Tweet Signpost:

And the first county on the other side of the NC/VA line is Mecklenburg. Copy cats! Also a town called Norlina right at border

Yep, one of the things I especially enjoy about this trip is really taking Ariadne GPS, an iPhone app that is customized for VoiceOver, for a spin. I have my destination hotel saved to its favorites, and so I watch the milage count down as we get closer and closer. It makes me feel like I’m headed to another planet.

We take on passengers in Richmond, stopping for only about 15 minutes. At this station, a woman boards who manages to hold up a very loud cell phone conversation for the duration of the trip. She speaks in what sounds like a mix of English and perhaps some African language, alternately stomping eratically and laughing hysterically. I don’t have a problem with this per se, but I’m willing to bet that some passengers do.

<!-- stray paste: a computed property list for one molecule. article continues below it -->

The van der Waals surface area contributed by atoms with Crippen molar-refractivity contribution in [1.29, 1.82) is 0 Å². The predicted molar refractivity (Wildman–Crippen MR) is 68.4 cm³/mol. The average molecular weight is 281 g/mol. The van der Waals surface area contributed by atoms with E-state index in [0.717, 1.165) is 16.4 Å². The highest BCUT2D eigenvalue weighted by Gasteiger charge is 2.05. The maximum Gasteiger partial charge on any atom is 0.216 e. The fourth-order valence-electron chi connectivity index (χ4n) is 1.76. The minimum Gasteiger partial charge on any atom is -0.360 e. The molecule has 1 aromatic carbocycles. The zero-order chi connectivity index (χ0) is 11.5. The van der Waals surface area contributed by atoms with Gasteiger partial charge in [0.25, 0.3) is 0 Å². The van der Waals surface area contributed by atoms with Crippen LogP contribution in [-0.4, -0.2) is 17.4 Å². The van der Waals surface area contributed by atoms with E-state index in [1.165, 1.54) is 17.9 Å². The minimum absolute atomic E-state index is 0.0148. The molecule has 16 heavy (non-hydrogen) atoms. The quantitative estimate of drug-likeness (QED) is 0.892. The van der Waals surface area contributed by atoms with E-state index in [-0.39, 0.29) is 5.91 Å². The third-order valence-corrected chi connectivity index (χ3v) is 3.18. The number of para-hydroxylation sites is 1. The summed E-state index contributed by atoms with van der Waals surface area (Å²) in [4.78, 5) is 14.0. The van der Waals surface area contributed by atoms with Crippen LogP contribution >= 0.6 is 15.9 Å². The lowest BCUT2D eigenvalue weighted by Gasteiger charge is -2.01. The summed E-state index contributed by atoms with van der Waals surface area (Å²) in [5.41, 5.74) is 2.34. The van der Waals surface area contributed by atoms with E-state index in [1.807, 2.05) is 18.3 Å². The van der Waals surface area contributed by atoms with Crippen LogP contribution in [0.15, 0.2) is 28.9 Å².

Tweet Signpost:

Yikes! Right into the heart of some heavy rain.

And right at that moment, I become glad I hadn’t opted to take Amtrak. Of course if I had, I would’ve had to leave earlier anyway, so that likely is a moot point. But I remember what happened to me as I attempted to reach Charlotte and my cousin’s wedding through a dounpour.

I watch as we bounce onto a bridge and the GPS reports “Potomac River”. I think that’s the Woodrow Wilson Bridge? It takes us from Arlington into DC, depositing us, I think, on SW 14th Street. I also note the towns of Lorton, Springfield, and Alexandria as we close in on the city.

At Union Station, I am assisted to the level to grab a taxi by a young woman who says she’s from Chapel Hill and about to complete her MSW at Howard. Impressive, I say.

Tweet Signpost:

Here In DC (Audio)

Hunger has nearly crippled me by this point, so as I state in that audio post, I call up a place called New York Pizza. I listen to the belly rumblings and order a 12-inch cheeseburger sub, when I would definitely have been fine with only 8 inches. I end up only able to consume half of it, depositing the rest into the can untouched. This is why I wish all hotel rooms had refrigeration.

I think I will stop here and continue with Thursday’s happenings tomorrow.


I Get Around